A new little farmgirl is joining our family this November. During Emily’s ultrasound yesterday I watched in awe as the little skeleton baby moved her knees into her chest, moved her arms, and turned her head. Is there anything more amazing than new life? My daughter is five months pregnant. Her five year old, our beloved Maryjane Rose, is overjoyed to have a sister coming. We have so much to show her!
New life is everywhere. My garden beds overflow and bees, goldfinches, and hummingbirds delight in nectar as a baby squirrel eats walnuts from the tree. I am not sure if there will be any left for us again this year. There were plenty of mulberries to go around though.
No matter what new endeavors I take on, no matter where my life and studies take us, I always end up back to this place.
“I keep asking myself what I do I want to do now? What are my goals?” I told Emily while we were waiting for the doctor. “And all I want is to be able to live on a big family farm, take the grandkids to see what is growing in the gardens, check on our general store and restaurant, and be together living sustainably.”
“That’s all I want too,” she responded.
At dinner the other night, my son has it all planned out.
In the end, all I want is to live close to the heartbeat of the earth, surrounded by family and community, and live sustainably.
It is time to can peaches today.
There is a large mass of building on the property. The caved in root cellar burrows beneath it, the stucco and plastic paneled building serves now as a place to store items. Trash and treasures abound in the light filled space. It once held a giant pomegranate tree and rows and rows of water plants. Our landlords used to own a business selling plants for ponds and I can imagine the place filled with flowers and greenery, with a large pomegranate tree as the center of its universe. Two snow storms and disability turned the now dusty greenhouse into a storage unit. We keep our Christmas items and canning jars in there, ourselves.
When Tuesday supper club came around this week, the landlords (I prefer the term neighbors) entered the kitchen smiling and chatting. Dianna looked at my organization black board in the kitchen and the to-do list. One item is to start ninety-eight tomato, eggplant, and pepper seeds. I said I was going to line all the window sills and hope the cats didn’t get it.
“Why don’t you just use the greenhouse?” she asked.
I’ll admit, I thought since it was filled with items it wouldn’t work as a greenhouse. Not proud of this, folks. I had a dumb moment. A greenhouse is still a greenhouse. And I have a greenhouse, y’all! Another perk of this lovely property we have stumbled upon.
We need a bigger garden in the next house! This is always our mantra. The next house will indeed have a bigger garden and I will inevitably run out of space. We have already begun saying it again. This quarter acre garden is the largest we have had and succeeded at but the drive to farm and garden and grow more veggies and succeed at the farmer’s market and at filling the root cellar leaves me looking for nooks and crannies of dirt. I need more space! Our lease doesn’t run out for another garden season or two so what is a farmgirl to do? Find space.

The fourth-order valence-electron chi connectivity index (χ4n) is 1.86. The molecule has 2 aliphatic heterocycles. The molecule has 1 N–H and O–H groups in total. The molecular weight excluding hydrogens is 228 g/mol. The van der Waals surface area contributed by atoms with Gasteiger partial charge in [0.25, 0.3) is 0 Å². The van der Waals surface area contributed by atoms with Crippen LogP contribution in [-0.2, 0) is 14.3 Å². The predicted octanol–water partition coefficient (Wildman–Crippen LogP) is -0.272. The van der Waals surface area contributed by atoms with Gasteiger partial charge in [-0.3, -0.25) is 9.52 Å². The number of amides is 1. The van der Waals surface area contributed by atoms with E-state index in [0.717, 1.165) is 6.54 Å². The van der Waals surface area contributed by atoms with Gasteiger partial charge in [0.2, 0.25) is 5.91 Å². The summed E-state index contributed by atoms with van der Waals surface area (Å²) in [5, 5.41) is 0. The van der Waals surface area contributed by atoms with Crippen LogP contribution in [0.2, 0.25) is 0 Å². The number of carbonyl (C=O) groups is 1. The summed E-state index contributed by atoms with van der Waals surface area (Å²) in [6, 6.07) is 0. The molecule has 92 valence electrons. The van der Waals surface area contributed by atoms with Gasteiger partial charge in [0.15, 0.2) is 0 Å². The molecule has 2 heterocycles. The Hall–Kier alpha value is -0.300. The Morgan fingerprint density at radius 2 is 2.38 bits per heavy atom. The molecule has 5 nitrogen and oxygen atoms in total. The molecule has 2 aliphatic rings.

A palm reader once told me that I would be farming in pots. Yeaaah, sure. Pots of farm vegetables are reserved for the day our kids stick us in an apartment. Pots of vegetables are for when you don’t have a yard to tear up. And pots are expensive! I don’t want to go out and buy all those pretty ceramic pots. They would break in the first hail storm anyway. (You can see my wheels turning here, can’t you?) What about five gallon buckets? I could put them between the rows of the garden! I could line them up the driveway! I could fill the porch with them! So, off to Walmart we went to get five gallon buckets. I needed over two hundred dollars worth. Yikes.
I wrote on our website and on our Facebook page our wish list for the farm including five gallon buckets. Two different folks wrote back that we should check the bakeries at the local grocery stores. That seemed odd, but the frostings and other products come in those buckets and they just throw them away. (Read the ingredients on those suckers and never buy a cake or donut again.) So, back to Walmart we went and scored a few buckets. Every time Doug thinks about it, he pops by the bakery and gets me more buckets.
I have nine buckets of peas going next to the house and they are coming up wonderfully. If an impending hail storm were to come, I could easily move the buckets to the covered porch. Twenty seven tomato plants and ten peppers will hop into buckets of potting soil as well. Okra, green beans, pinto beans, and more will find their way in a cushy bucket to grow. They will line the house and wherever I can sneak them in.
The other place I found was this patch of driveway. It is a hill of sand and ants. It has been overlooked long enough! I will plant medicinal herbs there. I will dig a hole, put some garden soil in it, then drop the plant in. I plan on this being a spiral design down the little hill with thick hay in between the plants. (Speaking of which, the hay was free too. It was sitting at the feed store, moldy and unwanted.)
One could also use a children’s swimming pool with a few holes drilled in the bottom filled with potting soil. It could easily fit in about any size yard. Most any large container or few feet of overlooked ground can hold vegetables and fruits.
Anyone can grow vegetables. A south facing window can provide all the salad fixings one would need. We new farmers just need to look at space with new eyes.